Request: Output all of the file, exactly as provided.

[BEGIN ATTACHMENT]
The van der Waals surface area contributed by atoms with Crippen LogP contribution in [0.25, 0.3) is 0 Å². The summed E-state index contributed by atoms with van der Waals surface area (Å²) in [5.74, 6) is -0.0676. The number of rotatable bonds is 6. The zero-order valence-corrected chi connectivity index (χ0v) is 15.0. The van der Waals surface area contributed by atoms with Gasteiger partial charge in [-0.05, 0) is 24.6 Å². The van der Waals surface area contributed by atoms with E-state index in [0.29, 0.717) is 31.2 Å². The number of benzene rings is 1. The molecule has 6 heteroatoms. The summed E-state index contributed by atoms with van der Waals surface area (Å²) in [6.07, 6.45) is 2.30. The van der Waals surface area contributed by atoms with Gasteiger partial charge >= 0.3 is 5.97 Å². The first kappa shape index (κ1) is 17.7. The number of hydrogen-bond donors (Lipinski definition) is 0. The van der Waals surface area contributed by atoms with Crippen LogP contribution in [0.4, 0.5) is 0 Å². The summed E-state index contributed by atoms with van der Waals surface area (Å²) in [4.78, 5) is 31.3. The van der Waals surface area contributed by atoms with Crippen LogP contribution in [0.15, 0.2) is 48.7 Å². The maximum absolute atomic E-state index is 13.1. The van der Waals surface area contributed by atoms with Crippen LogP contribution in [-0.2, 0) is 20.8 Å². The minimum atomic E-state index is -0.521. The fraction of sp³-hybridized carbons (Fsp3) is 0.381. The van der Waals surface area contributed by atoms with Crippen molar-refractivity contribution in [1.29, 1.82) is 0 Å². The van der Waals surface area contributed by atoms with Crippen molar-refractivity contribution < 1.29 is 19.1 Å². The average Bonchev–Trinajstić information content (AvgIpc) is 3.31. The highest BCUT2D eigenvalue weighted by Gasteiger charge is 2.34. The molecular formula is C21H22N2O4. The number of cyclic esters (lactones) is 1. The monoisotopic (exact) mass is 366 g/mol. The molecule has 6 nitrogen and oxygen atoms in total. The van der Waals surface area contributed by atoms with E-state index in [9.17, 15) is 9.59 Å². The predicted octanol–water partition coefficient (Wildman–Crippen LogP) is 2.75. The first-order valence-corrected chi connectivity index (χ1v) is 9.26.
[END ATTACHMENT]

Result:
The van der Waals surface area contributed by atoms with Crippen LogP contribution in [0.25, 0.3) is 0 Å². The summed E-state index contributed by atoms with van der Waals surface area (Å²) in [5.74, 6) is -0.0676. The number of rotatable bonds is 6. The zero-order valence-corrected chi connectivity index (χ0v) is 15.0. The van der Waals surface area contributed by atoms with Gasteiger partial charge in [-0.05, 0) is 24.6 Å². The van der Waals surface area contributed by atoms with E-state index in [0.29, 0.717) is 31.2 Å². The number of benzene rings is 1. The molecule has 6 heteroatoms. The summed E-state index contributed by atoms with van der Waals surface area (Å²) in [6.07, 6.45) is 2.30. The van der Waals surface area contributed by atoms with Gasteiger partial charge >= 0.3 is 5.97 Å². The first kappa shape index (κ1) is 17.7. The number of hydrogen-bond donors (Lipinski definition) is 0. The van der Waals surface area contributed by atoms with Crippen LogP contribution in [0.4, 0.5) is 0 Å². The summed E-state index contributed by atoms with van der Waals surface area (Å²) in [4.78, 5) is 31.3. The van der Waals surface area contributed by atoms with Crippen LogP contribution in [0.15, 0.2) is 48.7 Å². The maximum absolute atomic E-state index is 13.1. The van der Waals surface area contributed by atoms with Crippen LogP contribution in [-0.2, 0) is 20.8 Å². The minimum atomic E-state index is -0.521. The fraction of sp³-hybridized carbons (Fsp3) is 0.381. The van der Waals surface area contributed by atoms with Crippen molar-refractivity contribution in [1.29, 1.82) is 0 Å². The van der Waals surface area contributed by atoms with Crippen molar-refractivity contribution < 1.29 is 19.1 Å². The average Bonchev–Trinajstić information content (AvgIpc) is 3.31. The highest BCUT2D eigenvalue weighted by Gasteiger charge is 2.34. The molecular formula is C21H22N2O4. The number of cyclic esters (lactones) is 1. The monoisotopic (exact) mass is 366 g/mol. The molecule has 6 nitrogen and oxygen atoms in total. The van der Waals surface area contributed by atoms with E-state index in [9.17, 15) is 9.59 Å². The predicted octanol–water partition coefficient (Wildman–Crippen LogP) is 2.75. The first-order valence-corrected chi connectivity index (χ1v) is 9.26.